Joseph Goguen put up a page on the OBJ family of languages.

Postscript: I see that Fiadeiro's CommUnity language, which is used in his book, has its operational semantics based on rewriting logic.

System specification

The best example of category theory being used for something in CS design that isn't immediately obviously reducible to something based in a functional language would be specifying systems, particularly system configuration. Mostly here I'm thinking in terms of things like presheaves as configured specifications, presheaf models for concurrency, coalgebraic class specification, and coalgebra in general as a theory of systems.

Now all of those are not strictly pure category theory, but are ultimately best understood from a categorical framework. Nor am I sure that they are not expressible in a functional language -- it just doesn't seem immediately obvious to me how to do so (or even why you would want to). A final proviso: I am a mathematician, not a computer scientist, so my understanding of the CS aspects of this is somewhat limited.


Pure category theory might not even be practical in the areas above, yet this is the kind of thing I was talking about. Those articles show ways that using category theory can help design, even to the point of making system specification and design mechanical and provable. Perhaps it would be worthwhile to utilize these ideas in a generic sense and create CASE tools that explicitly make use of the patterns found in category theory.

I believe there is a point here outside of design that I am addressing though. Many, if not most of the ideas of categories where examining a single category can be expressed using higher order functions, such as map, and beyond that relationships of functors between more than one category can be expressed with higher-order functions as well.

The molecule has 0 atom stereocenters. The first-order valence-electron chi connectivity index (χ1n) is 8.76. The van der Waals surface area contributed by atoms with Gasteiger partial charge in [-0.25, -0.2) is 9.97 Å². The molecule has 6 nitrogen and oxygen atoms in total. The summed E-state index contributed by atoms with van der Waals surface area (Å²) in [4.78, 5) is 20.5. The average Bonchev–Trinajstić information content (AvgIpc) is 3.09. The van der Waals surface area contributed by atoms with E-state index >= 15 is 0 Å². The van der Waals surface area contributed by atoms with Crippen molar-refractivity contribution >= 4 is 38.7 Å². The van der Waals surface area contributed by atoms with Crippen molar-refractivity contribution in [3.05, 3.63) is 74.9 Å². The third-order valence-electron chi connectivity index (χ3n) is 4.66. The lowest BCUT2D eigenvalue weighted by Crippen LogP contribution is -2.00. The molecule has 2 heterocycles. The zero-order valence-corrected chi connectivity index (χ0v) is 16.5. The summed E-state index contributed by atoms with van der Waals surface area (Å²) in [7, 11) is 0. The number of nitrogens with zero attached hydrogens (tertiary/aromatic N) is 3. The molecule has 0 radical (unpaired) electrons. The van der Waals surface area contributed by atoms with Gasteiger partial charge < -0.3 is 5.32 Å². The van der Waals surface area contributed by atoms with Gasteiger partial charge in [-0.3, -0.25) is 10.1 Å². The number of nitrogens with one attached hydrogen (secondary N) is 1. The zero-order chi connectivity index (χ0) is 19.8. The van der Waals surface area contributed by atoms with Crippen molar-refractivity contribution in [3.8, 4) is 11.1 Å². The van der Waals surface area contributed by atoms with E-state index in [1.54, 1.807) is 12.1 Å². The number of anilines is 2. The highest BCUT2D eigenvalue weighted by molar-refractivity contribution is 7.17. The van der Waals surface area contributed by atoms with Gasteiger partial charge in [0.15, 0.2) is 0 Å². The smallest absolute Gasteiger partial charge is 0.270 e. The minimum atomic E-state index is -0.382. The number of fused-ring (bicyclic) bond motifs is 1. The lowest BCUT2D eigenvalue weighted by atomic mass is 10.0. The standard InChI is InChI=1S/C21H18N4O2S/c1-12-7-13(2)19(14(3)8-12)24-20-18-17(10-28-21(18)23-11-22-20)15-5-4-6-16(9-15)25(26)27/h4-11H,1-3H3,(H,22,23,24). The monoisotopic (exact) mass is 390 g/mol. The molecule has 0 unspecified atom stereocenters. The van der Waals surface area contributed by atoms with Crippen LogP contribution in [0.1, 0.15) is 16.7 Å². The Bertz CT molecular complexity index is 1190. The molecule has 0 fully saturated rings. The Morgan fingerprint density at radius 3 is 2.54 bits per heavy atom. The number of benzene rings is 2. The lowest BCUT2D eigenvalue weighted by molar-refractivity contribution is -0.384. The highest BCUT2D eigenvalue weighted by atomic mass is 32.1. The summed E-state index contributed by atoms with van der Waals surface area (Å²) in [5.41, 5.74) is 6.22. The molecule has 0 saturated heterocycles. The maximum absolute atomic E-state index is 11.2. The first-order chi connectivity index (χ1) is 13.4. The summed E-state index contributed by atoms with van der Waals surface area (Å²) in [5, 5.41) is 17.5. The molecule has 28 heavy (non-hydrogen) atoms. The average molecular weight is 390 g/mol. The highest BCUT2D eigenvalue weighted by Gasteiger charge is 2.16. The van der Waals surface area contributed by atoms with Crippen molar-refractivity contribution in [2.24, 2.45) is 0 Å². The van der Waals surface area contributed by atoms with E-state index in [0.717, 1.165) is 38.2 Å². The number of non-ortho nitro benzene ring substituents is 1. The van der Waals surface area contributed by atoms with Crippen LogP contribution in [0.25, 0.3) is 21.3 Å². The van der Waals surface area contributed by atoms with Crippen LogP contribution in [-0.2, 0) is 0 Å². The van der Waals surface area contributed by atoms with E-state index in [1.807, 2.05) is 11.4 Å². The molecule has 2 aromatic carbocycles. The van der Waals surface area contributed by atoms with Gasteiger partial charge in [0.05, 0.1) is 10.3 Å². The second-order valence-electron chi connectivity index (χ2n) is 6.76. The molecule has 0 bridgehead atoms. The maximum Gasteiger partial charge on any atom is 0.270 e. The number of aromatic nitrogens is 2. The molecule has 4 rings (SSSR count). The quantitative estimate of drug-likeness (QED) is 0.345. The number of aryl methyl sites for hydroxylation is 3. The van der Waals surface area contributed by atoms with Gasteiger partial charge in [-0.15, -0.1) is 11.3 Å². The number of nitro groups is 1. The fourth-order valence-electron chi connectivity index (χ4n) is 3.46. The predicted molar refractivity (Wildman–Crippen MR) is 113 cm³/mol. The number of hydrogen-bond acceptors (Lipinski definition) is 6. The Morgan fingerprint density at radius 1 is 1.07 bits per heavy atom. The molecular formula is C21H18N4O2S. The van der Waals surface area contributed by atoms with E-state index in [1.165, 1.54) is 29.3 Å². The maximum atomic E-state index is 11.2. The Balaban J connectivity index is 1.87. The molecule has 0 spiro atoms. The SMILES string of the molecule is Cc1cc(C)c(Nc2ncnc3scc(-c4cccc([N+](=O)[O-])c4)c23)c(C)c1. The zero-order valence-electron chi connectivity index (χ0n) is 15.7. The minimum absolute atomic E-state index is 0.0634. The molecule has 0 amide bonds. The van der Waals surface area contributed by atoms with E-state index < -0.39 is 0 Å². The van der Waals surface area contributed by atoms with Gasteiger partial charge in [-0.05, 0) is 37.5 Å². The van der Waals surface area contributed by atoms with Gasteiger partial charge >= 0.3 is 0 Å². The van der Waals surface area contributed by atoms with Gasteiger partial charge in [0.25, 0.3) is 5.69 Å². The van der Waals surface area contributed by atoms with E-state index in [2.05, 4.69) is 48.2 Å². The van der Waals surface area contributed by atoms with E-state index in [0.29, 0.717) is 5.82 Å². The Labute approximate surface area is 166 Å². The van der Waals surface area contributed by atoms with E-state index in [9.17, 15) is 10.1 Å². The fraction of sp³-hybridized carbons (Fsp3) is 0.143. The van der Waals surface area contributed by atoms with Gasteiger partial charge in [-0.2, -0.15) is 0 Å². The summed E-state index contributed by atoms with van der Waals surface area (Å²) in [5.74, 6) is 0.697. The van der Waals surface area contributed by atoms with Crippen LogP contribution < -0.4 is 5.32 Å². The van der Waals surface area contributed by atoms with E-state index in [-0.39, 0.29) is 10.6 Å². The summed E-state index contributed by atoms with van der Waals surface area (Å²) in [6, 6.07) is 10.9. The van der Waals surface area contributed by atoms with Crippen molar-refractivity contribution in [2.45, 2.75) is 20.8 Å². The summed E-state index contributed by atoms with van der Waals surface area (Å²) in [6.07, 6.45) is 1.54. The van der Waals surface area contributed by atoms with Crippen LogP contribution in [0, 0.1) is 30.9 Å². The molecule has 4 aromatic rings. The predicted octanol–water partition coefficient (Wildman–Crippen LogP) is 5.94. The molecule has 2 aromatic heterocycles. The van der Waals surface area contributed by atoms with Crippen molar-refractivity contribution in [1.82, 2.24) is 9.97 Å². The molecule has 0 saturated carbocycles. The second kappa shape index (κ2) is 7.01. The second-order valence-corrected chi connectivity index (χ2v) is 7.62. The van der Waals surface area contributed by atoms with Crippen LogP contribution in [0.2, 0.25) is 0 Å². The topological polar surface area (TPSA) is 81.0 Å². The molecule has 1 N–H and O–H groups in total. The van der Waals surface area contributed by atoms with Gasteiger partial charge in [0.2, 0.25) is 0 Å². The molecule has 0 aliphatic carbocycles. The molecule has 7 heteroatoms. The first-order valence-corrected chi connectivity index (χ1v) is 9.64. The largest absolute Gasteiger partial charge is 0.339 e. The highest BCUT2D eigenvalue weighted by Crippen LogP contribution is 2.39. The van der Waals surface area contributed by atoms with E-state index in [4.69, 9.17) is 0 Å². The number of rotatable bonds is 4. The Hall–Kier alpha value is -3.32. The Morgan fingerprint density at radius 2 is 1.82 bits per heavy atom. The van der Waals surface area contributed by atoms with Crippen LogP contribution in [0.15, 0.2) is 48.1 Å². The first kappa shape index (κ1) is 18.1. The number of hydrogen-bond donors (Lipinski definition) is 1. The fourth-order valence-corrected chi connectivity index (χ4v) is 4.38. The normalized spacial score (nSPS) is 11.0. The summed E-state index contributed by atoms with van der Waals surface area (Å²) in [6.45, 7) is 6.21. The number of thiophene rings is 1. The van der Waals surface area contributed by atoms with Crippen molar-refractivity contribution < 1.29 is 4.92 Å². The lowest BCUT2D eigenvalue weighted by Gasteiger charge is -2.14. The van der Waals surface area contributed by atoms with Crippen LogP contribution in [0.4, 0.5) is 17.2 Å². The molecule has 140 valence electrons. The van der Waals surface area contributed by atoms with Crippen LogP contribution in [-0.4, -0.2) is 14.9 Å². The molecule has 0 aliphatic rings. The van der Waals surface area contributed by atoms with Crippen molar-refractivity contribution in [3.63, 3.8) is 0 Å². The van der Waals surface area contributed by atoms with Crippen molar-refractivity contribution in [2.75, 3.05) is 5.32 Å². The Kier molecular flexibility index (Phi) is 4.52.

However, it is not clear that (the main purpose of category theory) natural transformations and adjoints would have an easy or intuitive specification in a primitive recursion or second order recursion. I think that designing a language that can handle natural transformations and adjoints in a first class way, so that the programmer could just use them, has the potential to make algorithm specification a bit easier. Instead of utilizing two functors say F and G and a two functors that map F onto G and G onto F; one could just call { nTrans args } and not worry about it. I am just not sure how much this would be useful outside of technical math work and/or theorem proving, or if there is a subtlety about how to simply do it in a functional language that I have missed.

See above

If you haven't yet, you should definitely look at the thread linked by naasking earlier. And you should definitely look at Tatsuya Hagino's thesis.

For an alternative view

For an alternative view of the role of category theory in design take a look at the work of Doug Smith and his colleagues. E.g. A rather shallow summary of the idea, as i understand it, is software design by refinement. Given a pre-existing taxonomy of refinements (morphisms) in a library, if a match between your problem spec and a library component can be found (another morphism), then the required refinement of your spec is the pushout of the two morphisms. Once the particular library refinement has been identified, the pushout can be mechanically computed.